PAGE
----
India is an "important neighbour", Chinese Premier Li Keqiang said on Monday while stressing that the main aim of his visit was to increase areas of mutual interest and intensify cooperation.
At the end of formal talks between Prime Minister Manmohan Singh and Mr Li, India and China signed eight bilateral agreements including key pacts in trans-border river management and trade.
A key highlight of the talks and the joint statement is a consensus over
maintaining peace along the border between the two countries, which has
led to diplomatic flare-ups in the past, most recently in April when
Chinese troops intruded into Indian territory and set camp.
two sides shall work together to maintain peace and tranquility in the
border areas in line with the previous agreements," the statement says. (Read: PM's full statement)
In a bid to enhance mutual trust and advance what has often been a testy relationship, the two countries have pledged to foster mutual sensitivities for each other's concerns and aspirations and view each other as partners for mutual benefit and not as rivals or competitors.
Beijing and New Delhi have also committed to "further strengthen cooperation on trans-border rivers." China has said that it is willing to step up communication on hydrological information, which would help India in managing the flooding of the Brahmaputra better.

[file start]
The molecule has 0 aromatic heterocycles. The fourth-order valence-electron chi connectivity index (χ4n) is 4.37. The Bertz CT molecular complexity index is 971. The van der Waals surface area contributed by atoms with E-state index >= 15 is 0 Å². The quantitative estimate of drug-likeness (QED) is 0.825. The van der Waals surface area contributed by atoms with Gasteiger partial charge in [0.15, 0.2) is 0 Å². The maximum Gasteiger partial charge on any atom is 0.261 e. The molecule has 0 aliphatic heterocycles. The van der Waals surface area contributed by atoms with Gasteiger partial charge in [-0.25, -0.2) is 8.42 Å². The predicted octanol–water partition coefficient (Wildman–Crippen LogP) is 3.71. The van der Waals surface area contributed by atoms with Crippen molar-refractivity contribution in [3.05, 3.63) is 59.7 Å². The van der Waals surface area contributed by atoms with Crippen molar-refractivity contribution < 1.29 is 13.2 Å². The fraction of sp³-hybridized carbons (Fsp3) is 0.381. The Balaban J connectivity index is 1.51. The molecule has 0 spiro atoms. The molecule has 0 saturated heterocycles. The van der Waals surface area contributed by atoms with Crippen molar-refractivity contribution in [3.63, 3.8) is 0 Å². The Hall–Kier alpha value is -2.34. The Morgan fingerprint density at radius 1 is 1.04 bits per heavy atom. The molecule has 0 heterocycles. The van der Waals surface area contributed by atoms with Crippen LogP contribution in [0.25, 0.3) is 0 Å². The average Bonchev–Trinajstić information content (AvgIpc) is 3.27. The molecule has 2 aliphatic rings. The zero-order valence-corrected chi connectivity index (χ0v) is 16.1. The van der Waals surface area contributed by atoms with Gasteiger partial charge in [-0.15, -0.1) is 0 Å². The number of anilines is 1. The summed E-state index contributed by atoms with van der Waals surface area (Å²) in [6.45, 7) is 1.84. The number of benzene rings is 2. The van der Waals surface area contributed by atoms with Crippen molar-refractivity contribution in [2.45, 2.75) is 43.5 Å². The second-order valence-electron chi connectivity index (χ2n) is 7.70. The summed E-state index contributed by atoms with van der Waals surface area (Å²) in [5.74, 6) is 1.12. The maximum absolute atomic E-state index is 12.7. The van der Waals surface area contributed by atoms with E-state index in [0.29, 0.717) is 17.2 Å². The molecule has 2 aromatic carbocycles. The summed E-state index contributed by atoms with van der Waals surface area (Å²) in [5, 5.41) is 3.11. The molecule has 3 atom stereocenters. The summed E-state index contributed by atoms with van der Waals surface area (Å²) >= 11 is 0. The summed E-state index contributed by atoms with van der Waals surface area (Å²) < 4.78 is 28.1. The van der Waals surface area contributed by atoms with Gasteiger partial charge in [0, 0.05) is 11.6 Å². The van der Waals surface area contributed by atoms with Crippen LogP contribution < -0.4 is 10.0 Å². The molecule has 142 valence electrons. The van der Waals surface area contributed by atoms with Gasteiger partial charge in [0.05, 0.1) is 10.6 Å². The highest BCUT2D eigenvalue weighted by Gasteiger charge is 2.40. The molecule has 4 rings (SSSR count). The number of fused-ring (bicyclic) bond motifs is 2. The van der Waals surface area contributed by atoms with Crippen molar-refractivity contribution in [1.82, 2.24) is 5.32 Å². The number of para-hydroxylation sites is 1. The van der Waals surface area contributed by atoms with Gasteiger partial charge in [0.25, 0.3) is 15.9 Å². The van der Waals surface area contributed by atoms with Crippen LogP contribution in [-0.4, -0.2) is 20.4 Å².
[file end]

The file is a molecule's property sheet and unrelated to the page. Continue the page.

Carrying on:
On the economic front, the two sides have agreed to "consider the potential for a bilateral Regional Trade Arrangement," and take measures to redress trade imbalance.
The Chinese have also agreed to provide greater facilitation to Indian pilgrims on the Kailash Manasarovar Yatra.
Soon after their talks ended, the two leaders shared some details of the discussions and their thoughts with the media. Mr Li emphasised that India and China had "more shared interests than differences" and that neither side would do "anything that damages the other's interests".(Highlights
Dr Singh said that he and Mr Li had agreed that peace must be preserved along the border and to that end, special representatives from both sides would meet soon "seeking early agreement for fair, reasonable, and mutually acceptable boundary settlement."